On first succeeding to the throne, [he] embarked upon a quixotic mode of life foreign to other monarchs. To begin with, he would often slip out of the palace without informing his courtiers, and wander at random about the city with one or two companions. Next, he took pride in stooping to the company of common people, no matter where, and in drinking with visiting foreigners of the meanest stamp. In general, if he learned that any young men were forgathering at an early hour, he would suddenly appear at the party with a fife and other music, so that in their astonishment some of the commoners who were guests would take to their heels and others be struck dumb with fear. Finally, he would at times put off his royal garb, and wrapping himself in a toga, as he had seen candidates for office do at Rome, would accost the citizens, saluting and embracing them one by one, and ask them to give him their vote, now for the office of aedile, and again for that of tribune. Upon being elected, he would sit on an ivory chair, and in the Roman fashion listen to the opposing arguments in ordinary cases of contract. He did this with such close attention and zeal that all men of refinement were perplexed about him, some ascribing his behaviour to artless simplicity, others to folly, and some to madness.
Two characteristics stand out from this: First, he was not always interested in dry matters of state if there was a party that could be attended and, second, he had a strong affinity for Roman, i.e., pagan, modes of living. In other words, it would not be surprising to find this ruler hostile to the traditions, beliefs, and laws of those of his Jewish subjects in Judea.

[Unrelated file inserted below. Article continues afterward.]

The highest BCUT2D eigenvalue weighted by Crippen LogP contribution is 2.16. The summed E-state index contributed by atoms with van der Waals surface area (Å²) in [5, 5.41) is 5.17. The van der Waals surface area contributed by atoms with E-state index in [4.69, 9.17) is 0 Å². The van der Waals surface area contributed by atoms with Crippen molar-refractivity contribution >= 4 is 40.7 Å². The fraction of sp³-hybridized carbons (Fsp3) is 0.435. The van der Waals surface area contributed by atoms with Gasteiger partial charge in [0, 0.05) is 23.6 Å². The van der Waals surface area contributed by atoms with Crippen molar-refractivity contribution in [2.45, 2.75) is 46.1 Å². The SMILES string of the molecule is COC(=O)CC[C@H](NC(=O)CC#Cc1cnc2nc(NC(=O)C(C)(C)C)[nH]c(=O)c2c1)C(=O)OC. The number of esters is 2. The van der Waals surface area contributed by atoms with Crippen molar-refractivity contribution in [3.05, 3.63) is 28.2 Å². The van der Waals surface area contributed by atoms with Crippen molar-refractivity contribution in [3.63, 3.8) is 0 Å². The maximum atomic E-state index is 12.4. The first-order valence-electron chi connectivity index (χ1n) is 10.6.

By this time, the Hellenizing influence of the Greeks that had so transformed the Near East in the wake of Alexander the Great was beginning to cause division even in Judea and the temple city of Jerusalem. At the outset of Antiochus IV’s reign, the traditionalists were still ascendant in Jerusalem under the high priest Onias. But a Hellenizing faction was increasingly well organized and vocal.
One of them, Jason, purchased the position of high priest from Antiochus, replacing Onias. This unleashed the beginning of a Hellenistic purge of traditionalists. At first, this meant establishing some pagan institutions in Jerusalem. According to 1 Maccabees, the new high priest “imposed the Greek way of life on his fellow-countrymen. He suppressed the liberties which the kings had graciously granted to the Jews.... He went so far as to found a gymnasium at the very foot of the Citadel.... Godless wretch that he was and no true high priest, Jason set no bounds to his impiety; indeed the hellenising process reached such a pitch that the priests ceased to show any interest in serving the altar; but, scorning the Temple and neglecting the sacrifices, they would hurry, on the stroke of the gong, to take part in the distribution, forbidden by the Law, of the oil on the exercise ground; setting no store by the honours of their fatherland, they esteemed hellenic glories best of all.”